By Prak Chan Thul
PHNOM PENH (Reuters) - Cambodia's parliament amended a law on Monday to stop anyone convicted of an offence from running for office, effectively barring long-serving Prime Minister Hun Sen's main rival.
Critics said that the changes approved would undermine the multi-party democracy established in the Southeast Asian state by 1991 peace accords and could turn Cambodia into a de facto one-party state.
Opponents accuse Hun Sen, a former Khmer Rouge guerrilla, of unfair maneuvering to try to retain his three-decade grip on power at local elections in June and a general election next year.
The ruling Cambodian People's Party voted to change the 1998 election law to ban parties that engage in activities that include incitement, promoting secession or anything that could harm national security.
Politicians convicted by a court are banned from standing for election and their parties can be dissolved.
That would exclude veteran opposition leader Sam Rainsy, who has been convicted of a series of defamation charges and has lived in exile in France since 2015 to avoid them.
He resigned from the Cambodia National Rescue Party (CNRP) this month, saying he wanted to save his party in the face of the potential ban. He rejects the charges against him as politically motivated.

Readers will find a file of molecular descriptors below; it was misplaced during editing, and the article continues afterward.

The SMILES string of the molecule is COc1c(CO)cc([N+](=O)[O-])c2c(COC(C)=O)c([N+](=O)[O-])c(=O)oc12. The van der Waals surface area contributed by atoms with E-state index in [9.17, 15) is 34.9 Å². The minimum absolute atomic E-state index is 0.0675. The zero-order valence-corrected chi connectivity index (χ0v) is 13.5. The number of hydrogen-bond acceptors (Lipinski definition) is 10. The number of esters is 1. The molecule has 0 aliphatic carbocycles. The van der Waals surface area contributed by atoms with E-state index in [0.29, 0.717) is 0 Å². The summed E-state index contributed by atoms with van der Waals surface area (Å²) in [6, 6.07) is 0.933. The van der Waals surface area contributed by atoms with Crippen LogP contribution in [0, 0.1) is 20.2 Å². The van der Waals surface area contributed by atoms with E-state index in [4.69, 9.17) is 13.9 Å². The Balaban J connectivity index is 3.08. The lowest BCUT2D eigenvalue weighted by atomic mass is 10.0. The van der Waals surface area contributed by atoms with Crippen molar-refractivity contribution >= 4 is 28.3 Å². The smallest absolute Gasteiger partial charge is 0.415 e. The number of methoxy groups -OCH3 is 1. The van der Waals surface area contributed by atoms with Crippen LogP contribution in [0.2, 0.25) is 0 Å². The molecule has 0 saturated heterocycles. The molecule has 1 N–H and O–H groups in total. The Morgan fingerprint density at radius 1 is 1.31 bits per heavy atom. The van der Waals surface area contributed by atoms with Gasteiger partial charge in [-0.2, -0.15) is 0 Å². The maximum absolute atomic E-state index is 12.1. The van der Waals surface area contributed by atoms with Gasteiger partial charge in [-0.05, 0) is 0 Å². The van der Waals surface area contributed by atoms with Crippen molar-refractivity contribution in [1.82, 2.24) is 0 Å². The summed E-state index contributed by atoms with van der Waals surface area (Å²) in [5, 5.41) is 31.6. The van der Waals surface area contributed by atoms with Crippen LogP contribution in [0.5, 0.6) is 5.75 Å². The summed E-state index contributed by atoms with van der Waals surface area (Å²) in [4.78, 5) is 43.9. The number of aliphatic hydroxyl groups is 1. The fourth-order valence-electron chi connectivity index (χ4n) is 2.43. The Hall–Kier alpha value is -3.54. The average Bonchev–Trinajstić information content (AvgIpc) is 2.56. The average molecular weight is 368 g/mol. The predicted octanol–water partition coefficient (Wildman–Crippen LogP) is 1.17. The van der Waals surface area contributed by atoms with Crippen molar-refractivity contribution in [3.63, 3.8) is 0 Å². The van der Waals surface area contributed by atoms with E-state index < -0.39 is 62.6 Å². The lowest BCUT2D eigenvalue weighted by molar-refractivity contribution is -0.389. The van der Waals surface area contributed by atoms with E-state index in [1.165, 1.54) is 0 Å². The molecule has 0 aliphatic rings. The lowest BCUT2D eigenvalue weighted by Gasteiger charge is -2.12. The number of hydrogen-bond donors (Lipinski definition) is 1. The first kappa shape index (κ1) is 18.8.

The CNRP's 55 lawmakers boycotted the National Assembly vote on Monday, saying it had targeted them. But Hun Sen's party has a slim majority in parliament so it was able to pass the change.
Welcoming the change to the election rules, ruling party lawmaker Chheang Vun said it would allow the interior ministry to start closing some of Cambodia's 76 political parties. He said only 45 were properly registered.
The Association of Southeast Asian Nations Parliamentarians for Human Rights group called it the "death knell for democracy" in Cambodia.
New York-based advocacy group Human Rights Watch said it marked the consolidation of absolute power.
"Cambodia will become a sham democracy going forward," said Phil Robertson, the group's Deputy Asia Director. "The silence of foreign governments and aid donors to this move has been profoundly disheartening."
Cambodia has been transformed during Hun Sen's rule from what was essentially a failed state after decades of conflict.
(Editing by Matthew Tostevin & Simon Cameron-Moore)